But modest local communities do not always have a choice in their temple’s design, when they have to rely on funding from government agencies with clueless contractors who pull down historic shrines to build afresh. In the past five years from 2012 to mid-2016, 25% of the Rural Development Agency’s 529 projects were related to temple and visarjan area works.

“The biggest damaging schemes in Goa are the MPLAD and RDA,” said Sadhale. “I’ve often been telling people don’t construct temples under the MPLAD and RDA schemes because you have the worst kind of contractors and some engineers sitting and designing. The worst part is they all mean well.” Villagers sometimes end up unhappy with the end result, preferring their old open, airy structures, but by then, it is too late.

The state department of Archives and Archaeology, whose duty it is to maintain historicity, maintains a total of only 51 monuments on its protected list. This leaves scores of historic shrines open to drastic interventions. Its apathetic attitude towards ancient sites and sculptures, crying poverty and a lack of resources is hardly helpful. It has been left to citizen’s groups to enter the arena and challenge the drastic alterations of historic regional temple monuments.

The Gothic tulsi vrindavan outside the Shree Mahalsa temple, Mardol.
The demolition at the Shree Mahalsa temple.
The new tulsi vrindavan.

The Goa Heritage Action Group, for some time, valiantly tried to preserve the old from being lost forever, pitting them more than once on the opposite side of the debate with the Sadhales who want a 10th century Kadamba revival, while the 17th century surviving monuments stand endangered.

In 2006, GHAG went to the high court to prevent the 18th century Mallikarjuna temple in Shristhal, Canacona, from being renovated. The high court initially stayed construction, but GHAG lost the case, when the Department of Archives and Archaeology de-notified the temple from its list of protected monuments, Sakhardande told Scroll.in.

The department did the same for the Gopinath temple in Netravali and GHAG lost that case as well, though it managed to have the 12th century Gopinath idol shifted to the Goa State Museum. The Bramhanimaya temple, Caranzol/Sattari, the Navdurga temple, Poinguinim (Canacona), Nageshwar temple in Priol, the Shantadurga Ballikarin temple in Balli were among the eleven temples changed, despite GHAG’s efforts, Sakhardande said.

Abhijit Sadhale, a member on the government’s conservation committee, said that when temples are still in use by the community, their development rights have to be balanced with the needs of conservation. “Some things are bound to change... The rules of the International Council on Monuments and Sites have to be balanced against the Hindu rule book on temple building.”

Abhijit Sadhale and his architect father KD Sadhale are at the forefront of a good number of temple projects in the state, including the Rs 4 crore grand reconstruction of the Mahalasa Narayani temple at Verna, at the original site of its sacking by the Portuguese in 1567. A politically and culturally significant project, it recently saw BJP President Amit Shah make a special visit to the temple. Another ongoing project is the rebuilding of the Saptakotishwar Shrine in Fatorpa, South Goa, where work is underway to raise funds and reconstruct a granite stone shrine to revive the Kadamba Nagara style.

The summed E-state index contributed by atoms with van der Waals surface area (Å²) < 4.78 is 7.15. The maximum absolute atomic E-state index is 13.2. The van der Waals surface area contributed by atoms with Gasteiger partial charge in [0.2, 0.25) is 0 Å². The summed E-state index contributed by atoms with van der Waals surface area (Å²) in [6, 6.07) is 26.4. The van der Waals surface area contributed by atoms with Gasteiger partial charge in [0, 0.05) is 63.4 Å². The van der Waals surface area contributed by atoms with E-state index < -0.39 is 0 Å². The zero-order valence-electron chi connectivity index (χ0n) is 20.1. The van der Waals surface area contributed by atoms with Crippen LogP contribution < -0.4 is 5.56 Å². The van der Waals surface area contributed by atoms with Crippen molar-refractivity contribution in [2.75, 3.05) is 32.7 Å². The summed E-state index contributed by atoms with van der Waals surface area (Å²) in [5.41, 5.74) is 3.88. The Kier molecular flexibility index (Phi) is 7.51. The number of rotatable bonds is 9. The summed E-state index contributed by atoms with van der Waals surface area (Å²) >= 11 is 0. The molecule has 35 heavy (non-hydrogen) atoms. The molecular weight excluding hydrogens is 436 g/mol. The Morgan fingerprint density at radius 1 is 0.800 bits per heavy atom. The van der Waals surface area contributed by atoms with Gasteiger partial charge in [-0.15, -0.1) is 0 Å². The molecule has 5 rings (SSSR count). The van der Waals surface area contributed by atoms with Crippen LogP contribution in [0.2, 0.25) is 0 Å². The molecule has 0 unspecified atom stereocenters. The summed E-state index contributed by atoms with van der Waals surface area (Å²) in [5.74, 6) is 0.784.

An old temple.

Studies generally divide Goa’s temples into several periods from rock cut prehistoric shrines and folk shrines to standalone temples that were built during the pre-Portuguese Kadamba Dynasty era in the middle of the 10th century to the 13 century, in basalt stone and/or schist and laterite. The second phase occurs between the 17th century, when a neo romanisation in temple building, saw even the Marathas build temples invested with western Mannerist forms, where the dome came to replace the pyramidal tower over the sanctuary.

Organised temple complexes made their appearance from the 18th to mid 19th centuries, achieving a syntheses of Neo-Roman and Maratha motifs, combining Baroque and Rococo styles with Maratha forms. When local architects established their own idiom to build monumental domestic structures from the mid 19th to mid 20th centuries marked the fourth phase.

What makes Goa’s surviving temple architectural style distinctive and important, according to Dr Gritli von Mitterwallner is “...the graffiti decorated Hindu temples of Goa which form a local idiom, which has assimilated foreign elements, transforming them harmoniously into a synthesis of unique character”. The intermingling of the three cultures which were active in Goa – Hindu, Muslim and Christian – are seen across the temples of Goa. Muslim art and culture are visible both on pre-Portuguese and Portuguese era shrines, where temples are roofed by typical Muslim domes. Muslim influence also reached the village temples in the New Conquests in southern Goa, traceable in the wooden pillars of their mandapas, which are often decorated with the ten incarnations of Vishnu, capped by Islamic cinquefoil arches.

The church-like facade of an old temple.

In temple entrance arches and niches, “elements of both intruding cultures, Muslim and Christian, have been harmoniously blended. Cusped arches, flying angels, bunches of grapes, inspired by the altar-pilasters of Goan churches, kirti-mukha masks and Hindu deities form a pleasing whole”, wrote Mitterwallner. He adds that locally imbibed graffito art, with its origins in the Italian Renaissance period, “represents the most important contribution Goa has made to the regional arts of India”, with the technique spreading northwards to Savantwadi in Maharashtra and south to Ankola, Sirsi and Sadashivgad.

However, GHAG has had some successes. It managed to stop the flawed renovation of the 12th century Saptakoteshwar temple, in Opa (Ponda) the Ravalnath temple in Palye, Bicholim; the Laxminarayan temple, Narve; the Badhami and Kadamba temples in Zarme, Sattari. They were also partly successful with the Mohini temple, Sadolxem, where some heritage elements were retained, said Sakhardande. In other instances, ancient schist idols were either retrieved by the Goa Museum staff from the river bed, or were handed over after the temple renovation.

Still, there is only so much that a small group can do, given the caste and political connotations of the rebuilding projects. By one estimate, around half of Goa’s village temples have undergone a transformation. Photo archives may soon be all that is left of a distinctive architectural style.